Women lost all the jobs in December

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In the December monthly jobs report from the U. S. Bureau of Labor Statistics (BLS), it was revealed that the US lost 140,000 jobs in December. Also revealed was that all of those jobs were held by women. All of them.

Queer and trans women have already been disproportionately impacted by the economic crisis accompanying the coronavirus pandemic. It just got worse.

The unemployment rate — now at 6.7% — has steadily decreased over the past few months as jobs have slowly returned. But jobs for women and LGBTQ people have not risen proportionate to their demographics.

As a new report released from the Movement Advancement Project (MAP) indicated, LGBTQ households — especially those headed by Black and Latinx LGBTQ people — experienced disproportionate, negative impacts as a result of the COVID-19 pandemic.

The December jobs report underscores how bad it is for women overall and LGBTQ women in particular. The National Women’s Law Center (NWLC), a nonprofit focused on achieving gender justice in courts and public policy, examined the U.S. government data to find that women lost 111% of the jobs in December — a staggering statistic.

“The most recent Bureau of Labor Statistics (BLS) monthly jobs report shows that the economy lost 140,000 net jobs in December, marking the first month of job loss since the economy started adding back jobs in May 2020,” said a statement from the NWLC. “All of the jobs lost were women’s jobs, with women losing 156,000 jobs and men gaining 16,000.”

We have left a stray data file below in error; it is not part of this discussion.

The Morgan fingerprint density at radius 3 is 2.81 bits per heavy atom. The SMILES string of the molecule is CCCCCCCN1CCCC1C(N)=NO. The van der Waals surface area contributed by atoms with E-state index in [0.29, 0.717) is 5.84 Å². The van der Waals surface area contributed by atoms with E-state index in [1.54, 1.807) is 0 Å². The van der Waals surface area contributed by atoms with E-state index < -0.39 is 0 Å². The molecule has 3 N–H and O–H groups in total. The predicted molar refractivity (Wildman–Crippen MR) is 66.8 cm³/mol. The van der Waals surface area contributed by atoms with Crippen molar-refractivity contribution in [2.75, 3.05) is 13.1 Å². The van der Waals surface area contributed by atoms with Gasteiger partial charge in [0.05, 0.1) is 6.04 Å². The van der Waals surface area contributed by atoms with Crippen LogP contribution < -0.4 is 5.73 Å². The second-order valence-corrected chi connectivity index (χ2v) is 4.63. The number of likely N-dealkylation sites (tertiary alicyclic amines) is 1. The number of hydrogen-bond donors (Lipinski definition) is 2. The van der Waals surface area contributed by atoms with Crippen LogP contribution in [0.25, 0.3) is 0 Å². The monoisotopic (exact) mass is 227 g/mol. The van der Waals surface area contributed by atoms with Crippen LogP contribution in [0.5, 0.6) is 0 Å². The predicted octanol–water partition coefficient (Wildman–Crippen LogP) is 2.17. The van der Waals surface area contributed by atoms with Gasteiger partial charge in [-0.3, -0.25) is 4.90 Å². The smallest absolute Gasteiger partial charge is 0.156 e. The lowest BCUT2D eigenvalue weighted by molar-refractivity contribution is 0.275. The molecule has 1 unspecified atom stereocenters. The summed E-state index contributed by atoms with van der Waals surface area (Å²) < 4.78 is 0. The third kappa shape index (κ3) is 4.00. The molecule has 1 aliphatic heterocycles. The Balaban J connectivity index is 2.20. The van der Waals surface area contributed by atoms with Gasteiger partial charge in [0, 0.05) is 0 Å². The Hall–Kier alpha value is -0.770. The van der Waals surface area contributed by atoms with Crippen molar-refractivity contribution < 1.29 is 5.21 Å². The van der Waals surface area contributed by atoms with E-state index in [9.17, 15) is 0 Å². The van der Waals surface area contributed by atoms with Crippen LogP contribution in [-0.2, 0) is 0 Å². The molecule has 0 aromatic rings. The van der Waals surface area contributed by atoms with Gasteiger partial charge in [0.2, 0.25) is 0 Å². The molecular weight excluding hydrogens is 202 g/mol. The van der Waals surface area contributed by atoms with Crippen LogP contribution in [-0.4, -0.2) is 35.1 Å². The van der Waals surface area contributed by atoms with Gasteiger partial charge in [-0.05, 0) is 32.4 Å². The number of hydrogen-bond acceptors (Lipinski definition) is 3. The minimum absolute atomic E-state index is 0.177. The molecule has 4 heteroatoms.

Black, Latinx, queer and trans women disproportionately work in jobs that lack paid sick leave or the ability to work from home. The NWLC found Black women most impacted, with 1 in 12 unemployed people being a Black woman. Next were Latinx women at 1 in 11. Those figures represent 8.4% and 9.1.% unemployment rates, as compared with 5.8% of white men who reported unemployment in December.

NWLC examined the trends since the pandemic began and found that about 38.6% of women over the age of 16 who lost jobs during the pandemic had been unemployed for at least six months as of the December report. Among Black women the number was 40.8%, among Latinx women, 38.3% and among Asian women, 44%.

There was no specific number for LBT women, but the MAP report, titled The Disproportionate Impacts of COVID-19 on LGBTQ Households in the U.S., was succinct: as a direct result of the pandemic, LGBTQ households experienced higher rates of job losses, as compared to non-LGBTQ households, dovetailing with the NWLC report.

The MAP report cites nearly two-thirds (64%) of LGBTQ people and their families experienced a job loss or disruption, compared to just under half (45%) of non-LGBTQ households. These numbers parallel the NWLC numbers on women.

The jobs losses for LGBTQ women — particularly women of color — are easy to assess from the NWLC report. Woman-dominated fields like education, retail, restaurant, bar and other hospitality sectors have been decimated during the pandemic, as have small businesses. In December, restaurants and bars cut the most jobs by far, and part-time workers were hit especially hard.